Contributed by Camden Andersen

As far as your goals are concerned, which is to designate the allotted word or words, for jesters and clowns and their various activities throughout the cultures of the ancient world, I would say you're in a great deal of luck! Without the Florentine Codex, reference to such information just could not take place. The Nahuatl word, which was compared with the English word 'jester,' in Book 8 of the Florentine Codex, is spelled like this: INTETLAHUEHUETZQUITICAHOAN, and pronounced like this: IN-TETLA WAY-WAITS KWEET-TICAY WOAN. This is the official Aztec/Nahuatl word for jester, and I will explain.

From Francis Karttunen's work, "An Analytical Dictionary of Nahuatl," I have some of the various pieces of information to interpret the syllables involved in the construction of the Aztec word for jester. First, the prefix syllable of "IN," within the Nahuatl etymology, often is translated as simply meaning, 'the'. But in this case, it may be intended as a kind of binding syllable, meaning, 'those', referring to a number of people. Officially, the word INIHQUEH means "those." Secondly, the word/syllable, 'TE,' which Karttunen denotes as a ' non-specific human prefix,' means "someone." Paired with the word/syllable, 'TLA,' which means "something," the word/syllable TETLA is created which I suppose, is a kind of compounded noun which unites 'someone to something', as in the case perhaps of a person related to and identified by their field of endeavor. For instance, the word, TETLAMACHTIH, means: "someone or something that enriches or gives joy to others." Simply by adding the suffix of 'CAN,' to that word, it comes to mean: "place of recreation and enjoyment."

The next syllables, which consist of HUEHUETZ, are the most important syllables, which pertain to the career and purpose of jester's all throughout history. The Nahuatl word, "HUEHUETZCA," means, ' to laugh a lot,' and a variant on the pronunciation of that word's syllables as in, "HUEHHUETZCA," means to smile. Thus, uniting the syllables of the words of TETLA, and HUEHUETZCA, a meaning is created which is carried out like: "someone or something which makes one laugh a lot." The following concluding syllables in the Nahuatl word for jester, are a bit more complicated, and less accessible in my references.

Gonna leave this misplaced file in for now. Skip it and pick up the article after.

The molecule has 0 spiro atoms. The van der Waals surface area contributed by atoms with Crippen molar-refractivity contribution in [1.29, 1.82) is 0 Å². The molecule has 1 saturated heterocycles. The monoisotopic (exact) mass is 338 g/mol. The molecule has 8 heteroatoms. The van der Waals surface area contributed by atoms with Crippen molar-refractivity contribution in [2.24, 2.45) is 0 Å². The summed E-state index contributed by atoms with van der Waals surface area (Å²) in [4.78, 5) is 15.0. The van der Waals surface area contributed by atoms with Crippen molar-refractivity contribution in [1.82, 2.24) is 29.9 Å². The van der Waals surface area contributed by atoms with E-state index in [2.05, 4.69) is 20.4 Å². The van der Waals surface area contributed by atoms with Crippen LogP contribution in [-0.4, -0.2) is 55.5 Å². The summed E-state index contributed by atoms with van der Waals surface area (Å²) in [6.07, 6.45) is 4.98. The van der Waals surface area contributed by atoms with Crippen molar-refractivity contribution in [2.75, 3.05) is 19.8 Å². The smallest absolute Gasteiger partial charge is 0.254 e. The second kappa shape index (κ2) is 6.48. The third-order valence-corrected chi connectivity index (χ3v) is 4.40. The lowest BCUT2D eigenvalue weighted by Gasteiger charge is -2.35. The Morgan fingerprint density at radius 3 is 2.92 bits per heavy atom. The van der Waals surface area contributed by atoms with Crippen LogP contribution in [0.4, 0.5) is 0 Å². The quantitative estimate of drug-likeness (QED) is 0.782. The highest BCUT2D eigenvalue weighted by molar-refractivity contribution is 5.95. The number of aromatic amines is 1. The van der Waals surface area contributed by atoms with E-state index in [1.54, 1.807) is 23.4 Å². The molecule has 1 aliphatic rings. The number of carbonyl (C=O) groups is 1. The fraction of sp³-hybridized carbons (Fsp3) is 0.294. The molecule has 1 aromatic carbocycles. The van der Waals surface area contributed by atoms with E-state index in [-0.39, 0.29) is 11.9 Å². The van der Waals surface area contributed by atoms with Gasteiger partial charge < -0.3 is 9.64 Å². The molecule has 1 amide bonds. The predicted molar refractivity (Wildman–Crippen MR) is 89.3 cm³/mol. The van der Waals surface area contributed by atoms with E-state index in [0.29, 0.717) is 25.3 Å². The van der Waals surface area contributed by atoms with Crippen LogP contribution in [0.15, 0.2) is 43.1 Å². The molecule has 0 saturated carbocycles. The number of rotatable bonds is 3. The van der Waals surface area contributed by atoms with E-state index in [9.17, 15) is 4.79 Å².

Unfortunately, due to the lack of consistency with regards to the precise meanings of the various syllables, and the available notations of my references, I am here being forced to guess quite a bit on these last two or three syllables which constitute, "QUITICAHOAN." It may be that the syllable of QUITI, could be related to word, "QUITELMATI," which specifically means, 'someone competent.' Searching for clues, I have found that the word "CAHCAYAHUA," means specifically, "to mock or deceive someone." Merging these two words together would amount to something like this: "mocked or deceived by somebody competent." I'm sure you would agree, that this seems to be right along with the ancient jester's line of work! Thus, for a complete interpretation of the Aztec/Nahuatl to word for jester, I would be inclined to read it like this; INTETLAHUEHUETZQUITICAHOAN: "MOCKED AND DECEIVED BY THE INTELLIGENCE OF THOSE WHOSE BUSINESS IT IS TO MAKE ONE LAUGH."

I cannot guarantee, with absolute certainty, that this is the precise definition of the combined Nahuatl word for jester. However, it seems in itself to have enough thorough consistency to account for the definition of a jester, as well as to account for the meaning of the various syllables involved. If you are in fact interested, in denoting the names of jester's throughout the ancient world, I would highly recommend this for your Mesoamerican/Aztec version of the universal jester, in your list of names.

Thanks so much to Camden for his trouble in providing all this info - you can read more of his contribution on ancient Mesoamerican jesters in the Legend and Reality: South America section.

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